In an announcement from the state veterinarian's office on October 4, two more Kentucky horses have contracted West Nile virus (WNV). With these two new cases, there are now seven positive horse test results in Kentucky.
One of the horses was a gelding stabled in Grave County. He became ill with symptoms at the end of September, presenting with rear quarter incoordination. The horse has no vaccination history for WNV. As of October 4, the gelding remained in serious condition and everything was being done to save him.
The second horse was a Rocky Mountain mare, seven years old. She came down with symptoms on September 30 of hypersensitivity to touch and inability to rise to her feet. She was euthanized. The mare had not been vaccinated for WNV.
The two new horse cases bring the total of West Nile virus to seven. Of these WNV-positive horses, all are still alive and slowly recovering with the exception of the Rocky Mountain mare that was put down.
West Nile virus has been confirmed in Calloway, Christian, Edmonson, Graves, Hopkins, Lincoln, and Todd counties. Testing for West Nile virus has been done by Murray State University's Breathitt Veterinary Center and the University of Kentucky's Veterinary Diagnostic Laboratory.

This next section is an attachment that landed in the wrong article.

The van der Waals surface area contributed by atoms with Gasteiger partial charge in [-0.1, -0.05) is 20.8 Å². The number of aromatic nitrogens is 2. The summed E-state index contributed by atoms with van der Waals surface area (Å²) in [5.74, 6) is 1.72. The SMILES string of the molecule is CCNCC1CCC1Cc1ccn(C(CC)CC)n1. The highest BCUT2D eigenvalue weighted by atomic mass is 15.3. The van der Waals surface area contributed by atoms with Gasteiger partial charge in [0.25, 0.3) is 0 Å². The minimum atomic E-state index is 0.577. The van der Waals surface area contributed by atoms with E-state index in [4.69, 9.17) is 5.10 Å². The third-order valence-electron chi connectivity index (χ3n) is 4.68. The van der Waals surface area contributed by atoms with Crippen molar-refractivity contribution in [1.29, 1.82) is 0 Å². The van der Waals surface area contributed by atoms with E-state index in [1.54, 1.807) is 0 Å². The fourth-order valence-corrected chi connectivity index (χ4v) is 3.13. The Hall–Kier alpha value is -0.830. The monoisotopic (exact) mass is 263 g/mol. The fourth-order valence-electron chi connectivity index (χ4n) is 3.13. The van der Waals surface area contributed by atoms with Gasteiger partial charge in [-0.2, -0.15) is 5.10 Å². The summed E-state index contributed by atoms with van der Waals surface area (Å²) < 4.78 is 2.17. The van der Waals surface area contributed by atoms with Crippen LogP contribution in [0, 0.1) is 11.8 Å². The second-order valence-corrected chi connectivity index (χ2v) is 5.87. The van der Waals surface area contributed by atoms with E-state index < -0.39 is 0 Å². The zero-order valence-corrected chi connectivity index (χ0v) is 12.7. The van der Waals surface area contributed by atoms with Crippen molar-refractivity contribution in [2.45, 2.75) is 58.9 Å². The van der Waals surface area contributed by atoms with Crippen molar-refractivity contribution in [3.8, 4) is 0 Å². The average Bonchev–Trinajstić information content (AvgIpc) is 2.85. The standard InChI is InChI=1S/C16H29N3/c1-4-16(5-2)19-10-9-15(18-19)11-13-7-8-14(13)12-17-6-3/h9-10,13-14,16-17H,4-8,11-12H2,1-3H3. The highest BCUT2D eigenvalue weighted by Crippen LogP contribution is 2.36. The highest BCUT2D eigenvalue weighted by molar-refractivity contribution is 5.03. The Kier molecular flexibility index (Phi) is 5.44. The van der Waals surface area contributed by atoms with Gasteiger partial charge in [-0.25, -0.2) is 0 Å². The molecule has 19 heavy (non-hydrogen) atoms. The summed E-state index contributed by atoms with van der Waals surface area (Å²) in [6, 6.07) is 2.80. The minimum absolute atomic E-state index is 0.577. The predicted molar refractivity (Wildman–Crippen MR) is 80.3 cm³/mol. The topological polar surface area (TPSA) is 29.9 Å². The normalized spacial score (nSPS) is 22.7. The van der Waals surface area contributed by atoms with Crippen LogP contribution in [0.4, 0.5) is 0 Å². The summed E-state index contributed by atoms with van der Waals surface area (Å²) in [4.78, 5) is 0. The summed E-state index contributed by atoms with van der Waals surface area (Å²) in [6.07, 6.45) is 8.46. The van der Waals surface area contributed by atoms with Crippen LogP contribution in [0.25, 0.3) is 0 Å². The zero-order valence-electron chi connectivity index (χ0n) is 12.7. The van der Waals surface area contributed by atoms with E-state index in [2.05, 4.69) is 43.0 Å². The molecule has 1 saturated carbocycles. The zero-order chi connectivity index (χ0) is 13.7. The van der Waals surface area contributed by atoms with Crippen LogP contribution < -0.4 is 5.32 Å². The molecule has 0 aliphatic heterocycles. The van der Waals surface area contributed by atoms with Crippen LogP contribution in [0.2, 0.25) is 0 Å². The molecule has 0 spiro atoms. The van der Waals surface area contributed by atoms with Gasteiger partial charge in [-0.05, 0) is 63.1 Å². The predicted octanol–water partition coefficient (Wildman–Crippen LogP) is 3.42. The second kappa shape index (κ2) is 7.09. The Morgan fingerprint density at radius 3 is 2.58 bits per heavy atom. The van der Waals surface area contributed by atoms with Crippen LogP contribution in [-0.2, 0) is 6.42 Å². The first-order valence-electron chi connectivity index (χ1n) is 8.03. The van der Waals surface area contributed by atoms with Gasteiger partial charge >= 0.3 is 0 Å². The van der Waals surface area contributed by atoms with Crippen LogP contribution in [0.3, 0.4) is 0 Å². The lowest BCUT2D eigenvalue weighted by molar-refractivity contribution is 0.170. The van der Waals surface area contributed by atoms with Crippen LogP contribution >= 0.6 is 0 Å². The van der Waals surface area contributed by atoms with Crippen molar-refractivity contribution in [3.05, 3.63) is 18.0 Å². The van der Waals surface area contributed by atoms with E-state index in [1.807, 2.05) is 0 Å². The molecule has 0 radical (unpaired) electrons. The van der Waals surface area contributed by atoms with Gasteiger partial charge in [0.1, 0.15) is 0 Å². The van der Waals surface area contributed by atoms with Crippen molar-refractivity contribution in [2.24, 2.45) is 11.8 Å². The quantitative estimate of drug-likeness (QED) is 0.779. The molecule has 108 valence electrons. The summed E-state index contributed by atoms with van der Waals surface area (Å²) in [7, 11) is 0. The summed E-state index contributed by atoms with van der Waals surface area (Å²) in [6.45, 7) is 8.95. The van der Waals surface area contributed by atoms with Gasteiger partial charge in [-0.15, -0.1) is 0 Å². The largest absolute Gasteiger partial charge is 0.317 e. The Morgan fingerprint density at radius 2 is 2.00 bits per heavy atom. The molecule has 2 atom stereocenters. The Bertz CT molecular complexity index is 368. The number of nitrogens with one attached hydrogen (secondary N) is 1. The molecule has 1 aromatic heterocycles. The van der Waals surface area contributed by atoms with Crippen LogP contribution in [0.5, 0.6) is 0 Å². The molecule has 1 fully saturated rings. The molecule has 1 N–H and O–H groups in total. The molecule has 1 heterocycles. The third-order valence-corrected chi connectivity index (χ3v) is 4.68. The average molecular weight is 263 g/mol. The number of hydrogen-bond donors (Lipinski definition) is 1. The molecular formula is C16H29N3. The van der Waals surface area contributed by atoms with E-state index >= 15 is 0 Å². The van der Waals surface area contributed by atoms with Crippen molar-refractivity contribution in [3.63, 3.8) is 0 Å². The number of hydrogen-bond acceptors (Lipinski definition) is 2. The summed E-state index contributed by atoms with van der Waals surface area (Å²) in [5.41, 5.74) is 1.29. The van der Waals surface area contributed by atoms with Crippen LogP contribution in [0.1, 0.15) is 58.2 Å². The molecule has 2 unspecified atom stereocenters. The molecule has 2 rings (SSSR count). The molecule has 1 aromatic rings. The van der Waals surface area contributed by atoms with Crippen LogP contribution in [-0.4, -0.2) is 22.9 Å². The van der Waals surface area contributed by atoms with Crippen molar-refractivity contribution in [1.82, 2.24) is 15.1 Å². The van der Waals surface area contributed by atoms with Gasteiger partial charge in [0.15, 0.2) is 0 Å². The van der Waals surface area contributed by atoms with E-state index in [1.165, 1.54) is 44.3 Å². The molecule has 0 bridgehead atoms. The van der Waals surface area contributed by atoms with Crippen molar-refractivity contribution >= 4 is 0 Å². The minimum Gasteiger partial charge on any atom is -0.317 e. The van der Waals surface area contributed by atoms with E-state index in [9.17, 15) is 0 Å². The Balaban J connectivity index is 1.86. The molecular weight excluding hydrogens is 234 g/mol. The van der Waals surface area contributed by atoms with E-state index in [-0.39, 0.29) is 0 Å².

Symptoms of West Nile virus – a viral disease transmitted to horses by infected mosquitoes – start out as flu-like and the horse becomes depressed, muscles and skin may twitch, and the horse is increasingly sensitive to touch and sound. Some horses appear “out of it” or trance-like, may be drowsy and walk around aimlessly or push into an object. Horses have a mortality rate of around 30 to 40 percent.
The United States Department of Agriculture Animal and Plant Health Inspection Service reported 627 cases of WNV in U.S. horses in 2012; 13 cases were reported last year in Kentucky.
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